Cards’ backup QB Drew Stanton opens up about debacle with New York Jets
Lost amidst the hoopla that comes with every mention of the names Rex Ryan, Tim Tebow and Mark Sanchez was the Drew Stanton-gets-snubbed-by-Mike-Tannenbaum-and-the-New-York-Jets storyline last season.
With help from the offended party himself, who joined Arizona Sports 620’s Burns and Gambo Show Tuesday, here’s how the story goes.
“You know, it was a very interesting turn of events,” Stanton explained.
Indeed, it was. And it began with Stanton, then, a free agent quarterback who had spent his career up until that point as QB-2 for the Detroit Lions, paying a visit to The Meadowlands in New York.
“I had some other visits set up and was looking forward to taking those visits as well,” recalled Stanton, “but as soon as I got (to New York), I felt really good about the entire situation, and I sat in Mike Tanenbaum’s office and he told me that if I was to sign on the dotted line that they would not do anything else at the quarterback position.
“Mark Sanchez would be the starter, I would be the backup with a chance to compete to start, and then they had Greg McIlroy, who they liked as a young guy that was intelligent that could get them through a football game and they wanted to see how he progressed.”
Sounds like a good deal for a guy who was stuck behind Matthew Stafford for years.
“So I signed,” said Stanton.
But Mike Tannenbaum, the former general manager of the Jets, did not keep his word.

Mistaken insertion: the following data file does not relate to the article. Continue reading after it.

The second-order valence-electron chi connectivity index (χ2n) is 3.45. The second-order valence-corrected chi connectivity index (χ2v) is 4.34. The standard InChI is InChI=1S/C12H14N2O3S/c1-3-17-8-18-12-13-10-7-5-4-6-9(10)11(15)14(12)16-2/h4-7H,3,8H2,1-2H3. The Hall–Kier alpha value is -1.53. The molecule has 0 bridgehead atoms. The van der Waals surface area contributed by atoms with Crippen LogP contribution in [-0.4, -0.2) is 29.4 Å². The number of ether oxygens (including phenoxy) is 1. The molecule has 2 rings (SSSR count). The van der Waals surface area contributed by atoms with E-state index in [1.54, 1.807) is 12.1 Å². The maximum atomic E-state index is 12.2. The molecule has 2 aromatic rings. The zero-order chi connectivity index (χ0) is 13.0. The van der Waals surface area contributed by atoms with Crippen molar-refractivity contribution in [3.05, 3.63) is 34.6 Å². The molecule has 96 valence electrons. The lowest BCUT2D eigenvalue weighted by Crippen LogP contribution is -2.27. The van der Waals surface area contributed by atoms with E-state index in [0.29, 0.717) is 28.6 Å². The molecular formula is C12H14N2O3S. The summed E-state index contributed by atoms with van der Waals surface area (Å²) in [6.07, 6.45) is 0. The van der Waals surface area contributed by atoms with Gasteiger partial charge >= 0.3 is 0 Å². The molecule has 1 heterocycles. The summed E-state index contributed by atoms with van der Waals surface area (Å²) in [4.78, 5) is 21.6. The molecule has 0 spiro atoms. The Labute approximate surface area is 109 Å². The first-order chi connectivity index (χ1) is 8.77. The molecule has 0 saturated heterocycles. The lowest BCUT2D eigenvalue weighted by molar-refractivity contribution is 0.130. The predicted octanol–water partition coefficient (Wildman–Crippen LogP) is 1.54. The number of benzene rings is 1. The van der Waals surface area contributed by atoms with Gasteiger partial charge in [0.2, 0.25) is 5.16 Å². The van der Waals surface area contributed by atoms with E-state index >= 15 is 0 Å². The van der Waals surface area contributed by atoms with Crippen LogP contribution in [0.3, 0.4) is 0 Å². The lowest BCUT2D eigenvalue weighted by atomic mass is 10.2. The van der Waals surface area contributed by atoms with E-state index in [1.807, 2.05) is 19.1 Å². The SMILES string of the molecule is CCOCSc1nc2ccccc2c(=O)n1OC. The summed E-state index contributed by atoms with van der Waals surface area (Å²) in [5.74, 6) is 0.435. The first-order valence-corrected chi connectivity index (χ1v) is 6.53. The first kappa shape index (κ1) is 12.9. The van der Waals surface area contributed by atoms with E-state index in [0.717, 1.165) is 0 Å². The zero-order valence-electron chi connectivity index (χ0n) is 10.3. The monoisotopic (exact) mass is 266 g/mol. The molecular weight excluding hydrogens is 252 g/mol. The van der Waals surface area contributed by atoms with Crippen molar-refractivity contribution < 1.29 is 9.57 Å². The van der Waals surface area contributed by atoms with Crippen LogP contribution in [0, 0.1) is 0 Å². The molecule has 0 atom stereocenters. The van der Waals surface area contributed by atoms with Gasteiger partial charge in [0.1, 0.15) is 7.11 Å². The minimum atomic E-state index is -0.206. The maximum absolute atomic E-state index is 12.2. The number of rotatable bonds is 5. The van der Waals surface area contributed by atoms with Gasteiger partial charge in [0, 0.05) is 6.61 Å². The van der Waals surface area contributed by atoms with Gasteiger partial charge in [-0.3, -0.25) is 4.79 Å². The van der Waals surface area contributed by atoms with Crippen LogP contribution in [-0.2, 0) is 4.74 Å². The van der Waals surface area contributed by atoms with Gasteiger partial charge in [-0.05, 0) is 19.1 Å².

Stanton continues the recount of the saga: “Everything would lead you to believe that that was what was going to happen and then a week later, I started hearing rumors.”
The Jets’ lust for TebowMania in New York got the best of the GM and Tim Tebow joined the team as Mark Sanchez’s backup and Rex Ryan’s wildcat novelty.
“The trade went down with Tebow and then it was back and forth, back and forth,” told Stanton. “And I’m trying to call people in New York.
“I’m trying to get a hold of Tanenbaum. I’m trying to get a hold of everybody else and nobody’s answering my calls. And I’m starting to get aggravated.”
With no word from the Jets, who spurned Stanton so bad that they failed to even return his calls, the quarterback and his representation had to stand pat until the trade for Tebow, which was rumored to have fall-through potential, was complete.
“Once we saw that the trade was going to go through, my agent gave them a list of names of teams we were interested in,” said Stanton, of his move to get off the team that lied to him.
“If you saw some of the stuff that went on with Tebow in Denver, you know, with Kyle Orton being the starting quarterback, and everybody started chanting for him, you know, it becomes a popularity contest at that point and I didn’t want anything to do with that,” he said.
But it wasn’t just Tebow that Stanton wanted no part of. The lack of togetherness in the Jets’ organization was alarming. The team told him they believed in him, saw one thing, but seemed to believe another.
“All of the Jets organization (said) they really wanted to bring me in,” Stanton said. “I was their first priority at quarterback, and they wanted someone they could rely on.”
“They said they had done a bunch of homework on me and they wanted somebody who could come in and compete for the starting job to push Mark Sanchez, but also if something went south where I lost to Mark, I’d still be there and could contribute to his development and try to help him out and aid him.”
All for naught.
The quarterback was traded to the Indianapolis Colts, where he played behind Andrew Luck and under current Cardinals head coach Bruce Arians, with whom he forged and excellent relationship.
“I came here because of Coach Arians,” Stanton said.
Of course, as luck would have it, the Cardinals signed quarterback Carson Palmer weeks after Stanton’s arrival.
But that’s another story.